Fallen “car czar” Steve Rattner is the subject of a New York piece today on the abrupt plot twist that upended his charmed career.
Rattner drove a hard bargain with the holders of Chrysler and GM bonds in the auto bailout earlier this year, but his retainment of alleged pension fund defrauder Hank Morris has by all accounts killed his shot at the job he wanted when a young Goldman Sachs arbitrageur asked him what he wanted to do when he “grew up” back in the eighties
“How much do you like money?” Rubin asked Rattner, by way of preamble. “Let me tell you how I think about it. I like what I do, and I want to achieve financial security for my family and myself. And then I want to do something more public-minded. I want to be secretary of the Treasury.”
But Rubin got the job first, while Rattner left journalism to become a banker and tried to learn from the cautionary tale of his mentor Felix Rohatyn:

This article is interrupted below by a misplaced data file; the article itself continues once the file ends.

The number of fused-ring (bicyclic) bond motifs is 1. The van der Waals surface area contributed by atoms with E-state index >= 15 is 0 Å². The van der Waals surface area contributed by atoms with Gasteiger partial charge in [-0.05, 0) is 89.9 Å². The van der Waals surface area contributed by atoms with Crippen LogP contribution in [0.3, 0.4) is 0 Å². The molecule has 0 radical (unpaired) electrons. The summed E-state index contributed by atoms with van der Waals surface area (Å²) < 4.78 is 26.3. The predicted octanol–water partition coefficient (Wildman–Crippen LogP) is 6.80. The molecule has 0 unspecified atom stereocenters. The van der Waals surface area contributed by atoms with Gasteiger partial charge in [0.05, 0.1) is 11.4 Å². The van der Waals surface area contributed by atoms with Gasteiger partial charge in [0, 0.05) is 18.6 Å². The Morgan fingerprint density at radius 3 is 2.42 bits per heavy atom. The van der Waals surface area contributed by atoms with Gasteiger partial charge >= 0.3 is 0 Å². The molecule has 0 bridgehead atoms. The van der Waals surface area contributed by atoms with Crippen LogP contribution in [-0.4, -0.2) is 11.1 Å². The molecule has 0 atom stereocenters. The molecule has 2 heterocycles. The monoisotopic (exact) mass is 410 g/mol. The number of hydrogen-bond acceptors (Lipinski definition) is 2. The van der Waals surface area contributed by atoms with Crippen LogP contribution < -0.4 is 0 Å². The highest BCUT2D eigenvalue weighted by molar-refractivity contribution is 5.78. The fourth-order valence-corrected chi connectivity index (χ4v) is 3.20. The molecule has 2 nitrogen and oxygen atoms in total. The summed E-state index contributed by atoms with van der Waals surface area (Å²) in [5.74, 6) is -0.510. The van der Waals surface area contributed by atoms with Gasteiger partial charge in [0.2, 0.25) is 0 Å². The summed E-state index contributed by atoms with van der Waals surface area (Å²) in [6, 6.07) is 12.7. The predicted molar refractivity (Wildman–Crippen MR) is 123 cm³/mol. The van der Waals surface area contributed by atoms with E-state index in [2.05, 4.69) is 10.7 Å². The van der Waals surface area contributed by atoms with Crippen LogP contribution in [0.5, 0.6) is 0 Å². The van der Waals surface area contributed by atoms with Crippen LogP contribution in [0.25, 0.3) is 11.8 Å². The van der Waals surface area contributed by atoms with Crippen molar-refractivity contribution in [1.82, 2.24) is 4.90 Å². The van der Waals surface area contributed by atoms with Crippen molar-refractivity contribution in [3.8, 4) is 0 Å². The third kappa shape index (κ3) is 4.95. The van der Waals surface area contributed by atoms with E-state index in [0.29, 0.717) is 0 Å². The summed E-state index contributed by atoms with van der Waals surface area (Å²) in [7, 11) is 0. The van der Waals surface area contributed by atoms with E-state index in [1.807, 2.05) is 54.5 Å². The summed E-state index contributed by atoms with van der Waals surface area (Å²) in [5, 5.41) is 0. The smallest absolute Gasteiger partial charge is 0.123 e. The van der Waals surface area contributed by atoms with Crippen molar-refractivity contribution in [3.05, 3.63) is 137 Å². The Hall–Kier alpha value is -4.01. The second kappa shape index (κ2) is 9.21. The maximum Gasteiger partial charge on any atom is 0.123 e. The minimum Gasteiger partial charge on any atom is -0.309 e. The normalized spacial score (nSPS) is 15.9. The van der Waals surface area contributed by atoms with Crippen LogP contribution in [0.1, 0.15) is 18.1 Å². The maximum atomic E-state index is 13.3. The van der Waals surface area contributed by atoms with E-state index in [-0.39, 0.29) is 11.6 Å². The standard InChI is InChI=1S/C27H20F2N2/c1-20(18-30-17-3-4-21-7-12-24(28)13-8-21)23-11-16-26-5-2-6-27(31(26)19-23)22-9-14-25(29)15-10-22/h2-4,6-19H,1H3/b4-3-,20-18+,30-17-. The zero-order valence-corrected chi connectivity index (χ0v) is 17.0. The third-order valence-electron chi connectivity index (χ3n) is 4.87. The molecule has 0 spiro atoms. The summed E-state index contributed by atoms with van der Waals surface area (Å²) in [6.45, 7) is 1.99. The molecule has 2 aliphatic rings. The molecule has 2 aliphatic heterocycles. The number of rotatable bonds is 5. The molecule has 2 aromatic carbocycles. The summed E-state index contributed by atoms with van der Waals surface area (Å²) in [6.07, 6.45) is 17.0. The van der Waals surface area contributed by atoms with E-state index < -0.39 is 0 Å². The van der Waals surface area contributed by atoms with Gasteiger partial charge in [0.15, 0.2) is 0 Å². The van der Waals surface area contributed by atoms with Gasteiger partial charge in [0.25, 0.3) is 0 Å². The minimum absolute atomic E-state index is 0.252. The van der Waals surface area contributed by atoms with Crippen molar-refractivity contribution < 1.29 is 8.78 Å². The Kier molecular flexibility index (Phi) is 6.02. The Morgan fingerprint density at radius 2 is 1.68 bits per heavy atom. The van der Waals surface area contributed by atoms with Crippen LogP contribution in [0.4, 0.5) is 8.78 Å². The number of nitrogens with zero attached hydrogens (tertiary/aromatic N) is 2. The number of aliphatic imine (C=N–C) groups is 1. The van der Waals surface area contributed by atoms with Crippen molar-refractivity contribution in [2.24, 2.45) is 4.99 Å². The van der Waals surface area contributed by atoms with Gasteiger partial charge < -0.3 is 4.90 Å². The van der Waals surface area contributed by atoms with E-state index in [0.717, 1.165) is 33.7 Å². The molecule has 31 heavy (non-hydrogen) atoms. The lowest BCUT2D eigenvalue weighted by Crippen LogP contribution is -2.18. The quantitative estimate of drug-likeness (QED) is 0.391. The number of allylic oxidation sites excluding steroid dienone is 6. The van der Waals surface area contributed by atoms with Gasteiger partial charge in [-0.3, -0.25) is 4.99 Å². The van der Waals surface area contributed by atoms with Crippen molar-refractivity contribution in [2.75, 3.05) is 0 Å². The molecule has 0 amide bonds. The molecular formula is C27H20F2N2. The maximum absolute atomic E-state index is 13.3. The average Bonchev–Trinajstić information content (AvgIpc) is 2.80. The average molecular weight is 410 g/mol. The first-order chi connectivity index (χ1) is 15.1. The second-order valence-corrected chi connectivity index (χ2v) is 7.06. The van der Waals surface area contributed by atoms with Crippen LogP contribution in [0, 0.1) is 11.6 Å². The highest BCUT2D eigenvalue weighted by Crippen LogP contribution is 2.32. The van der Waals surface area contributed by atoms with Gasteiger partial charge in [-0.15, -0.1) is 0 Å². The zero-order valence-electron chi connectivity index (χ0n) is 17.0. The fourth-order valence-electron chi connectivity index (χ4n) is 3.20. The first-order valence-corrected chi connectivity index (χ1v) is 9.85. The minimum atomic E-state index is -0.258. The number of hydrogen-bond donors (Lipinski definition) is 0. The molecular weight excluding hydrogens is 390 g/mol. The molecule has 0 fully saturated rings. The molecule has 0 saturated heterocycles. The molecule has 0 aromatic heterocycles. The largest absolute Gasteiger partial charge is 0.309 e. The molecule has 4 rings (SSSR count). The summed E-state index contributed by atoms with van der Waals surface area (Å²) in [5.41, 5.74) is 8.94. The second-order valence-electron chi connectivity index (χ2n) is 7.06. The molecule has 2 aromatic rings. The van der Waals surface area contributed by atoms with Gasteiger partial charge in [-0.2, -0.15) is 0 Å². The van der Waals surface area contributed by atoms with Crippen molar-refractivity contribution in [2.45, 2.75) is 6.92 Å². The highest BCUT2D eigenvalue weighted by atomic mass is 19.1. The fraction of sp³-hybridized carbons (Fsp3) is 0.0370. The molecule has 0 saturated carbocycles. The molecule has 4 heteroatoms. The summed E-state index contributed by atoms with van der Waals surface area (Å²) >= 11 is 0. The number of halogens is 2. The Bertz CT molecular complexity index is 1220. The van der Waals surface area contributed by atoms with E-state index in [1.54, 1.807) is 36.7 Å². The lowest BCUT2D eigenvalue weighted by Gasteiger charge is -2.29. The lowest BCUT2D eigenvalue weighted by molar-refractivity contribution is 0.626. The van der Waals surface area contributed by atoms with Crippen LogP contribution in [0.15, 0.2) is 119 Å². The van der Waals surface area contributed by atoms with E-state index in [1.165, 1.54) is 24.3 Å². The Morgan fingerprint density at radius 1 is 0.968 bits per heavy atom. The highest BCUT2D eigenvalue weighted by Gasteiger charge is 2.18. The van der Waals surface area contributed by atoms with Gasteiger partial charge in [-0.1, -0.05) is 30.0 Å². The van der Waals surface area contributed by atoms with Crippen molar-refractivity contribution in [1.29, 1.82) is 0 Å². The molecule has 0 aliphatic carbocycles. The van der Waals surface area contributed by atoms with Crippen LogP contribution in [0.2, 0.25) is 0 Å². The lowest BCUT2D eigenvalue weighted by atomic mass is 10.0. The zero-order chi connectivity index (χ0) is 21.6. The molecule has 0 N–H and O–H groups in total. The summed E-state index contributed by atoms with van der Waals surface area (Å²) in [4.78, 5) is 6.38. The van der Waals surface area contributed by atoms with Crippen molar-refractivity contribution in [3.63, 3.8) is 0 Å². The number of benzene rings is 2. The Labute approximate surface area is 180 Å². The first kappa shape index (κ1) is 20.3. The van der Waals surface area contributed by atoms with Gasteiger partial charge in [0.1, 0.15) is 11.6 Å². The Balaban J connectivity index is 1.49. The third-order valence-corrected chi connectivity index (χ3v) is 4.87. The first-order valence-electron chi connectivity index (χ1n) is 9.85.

Rohatyn’s sole failure had been in politics. “You know,” Rohatyn once confessed to Rattner, according to Cohan, “I used to think that being a policy guru and saving New York was enough to become Treasury secretary, but I found out that you really have to be in the mix and you really have to raise money. It’s not going to happen for me.”
This turned out to be bad advice, however, as Rattner would learn peddling his private equity fund Quadrangle to investors:
Soliciting pension funds is not the glamorous part of private equity, the kind of banking done on Park Avenue, where Quadrangle’s offices are located. It’s high-end panhandling, and to a downmarket clientele, politicians in questionable suits in Spokane and Wichita. In 2005, Rattner must have held north of a hundred meetings with potential investors. It wasn’t easy to keep his spirits up, but Quadrangle was his brand, his reputation was on the line, and so he put his mind to it. He thought of Schumer bustling through five-a-day fund-raisers with a smile on his face—Rattner was Schumer’s finance director in 1998. The trick, Rattner explained to a friend, is to keep your enthusiasm up, by force of will if need be, and never ask, What the hell am I doing here?
Reducing himself to this highly unglamorous business was, of course, how Rattner derailed his whole career — and perhaps not coincidentally, it’s not the kind of thing we can see Bob Rubin, or Hank Paulson, or John Snow or Tim Geithner taking kindly to.
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